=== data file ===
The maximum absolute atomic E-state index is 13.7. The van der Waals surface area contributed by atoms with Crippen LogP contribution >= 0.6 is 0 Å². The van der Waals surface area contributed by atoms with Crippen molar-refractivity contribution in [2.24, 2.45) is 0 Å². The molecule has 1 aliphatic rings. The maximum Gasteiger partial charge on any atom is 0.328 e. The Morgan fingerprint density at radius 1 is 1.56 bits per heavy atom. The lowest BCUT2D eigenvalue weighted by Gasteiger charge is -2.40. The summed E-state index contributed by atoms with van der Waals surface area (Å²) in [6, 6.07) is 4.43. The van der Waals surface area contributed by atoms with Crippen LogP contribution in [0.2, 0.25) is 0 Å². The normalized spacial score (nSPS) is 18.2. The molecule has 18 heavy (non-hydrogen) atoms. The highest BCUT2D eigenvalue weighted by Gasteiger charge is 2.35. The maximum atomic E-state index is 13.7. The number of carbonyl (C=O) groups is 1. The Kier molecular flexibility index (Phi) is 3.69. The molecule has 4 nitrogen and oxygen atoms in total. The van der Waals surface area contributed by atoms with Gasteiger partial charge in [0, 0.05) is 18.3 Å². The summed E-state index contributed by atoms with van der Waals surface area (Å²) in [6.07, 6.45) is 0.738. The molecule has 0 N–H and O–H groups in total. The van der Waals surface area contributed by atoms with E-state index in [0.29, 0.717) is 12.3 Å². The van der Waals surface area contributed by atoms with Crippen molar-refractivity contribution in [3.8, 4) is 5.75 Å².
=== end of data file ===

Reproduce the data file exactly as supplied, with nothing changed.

The maximum absolute atomic E-state index is 13.7. The van der Waals surface area contributed by atoms with Crippen LogP contribution >= 0.6 is 0 Å². The van der Waals surface area contributed by atoms with Crippen molar-refractivity contribution in [2.24, 2.45) is 0 Å². The molecule has 1 aliphatic rings. The maximum Gasteiger partial charge on any atom is 0.328 e. The Morgan fingerprint density at radius 1 is 1.56 bits per heavy atom. The lowest BCUT2D eigenvalue weighted by Gasteiger charge is -2.40. The summed E-state index contributed by atoms with van der Waals surface area (Å²) in [6, 6.07) is 4.43. The van der Waals surface area contributed by atoms with Crippen LogP contribution in [0.2, 0.25) is 0 Å². The normalized spacial score (nSPS) is 18.2. The molecule has 18 heavy (non-hydrogen) atoms. The highest BCUT2D eigenvalue weighted by Gasteiger charge is 2.35. The maximum atomic E-state index is 13.7. The number of carbonyl (C=O) groups is 1. The Kier molecular flexibility index (Phi) is 3.69. The molecule has 4 nitrogen and oxygen atoms in total. The van der Waals surface area contributed by atoms with Gasteiger partial charge in [0, 0.05) is 18.3 Å². The summed E-state index contributed by atoms with van der Waals surface area (Å²) in [6.07, 6.45) is 0.738. The molecule has 0 N–H and O–H groups in total. The van der Waals surface area contributed by atoms with E-state index in [0.29, 0.717) is 12.3 Å². The van der Waals surface area contributed by atoms with Crippen molar-refractivity contribution in [3.8, 4) is 5.75 Å².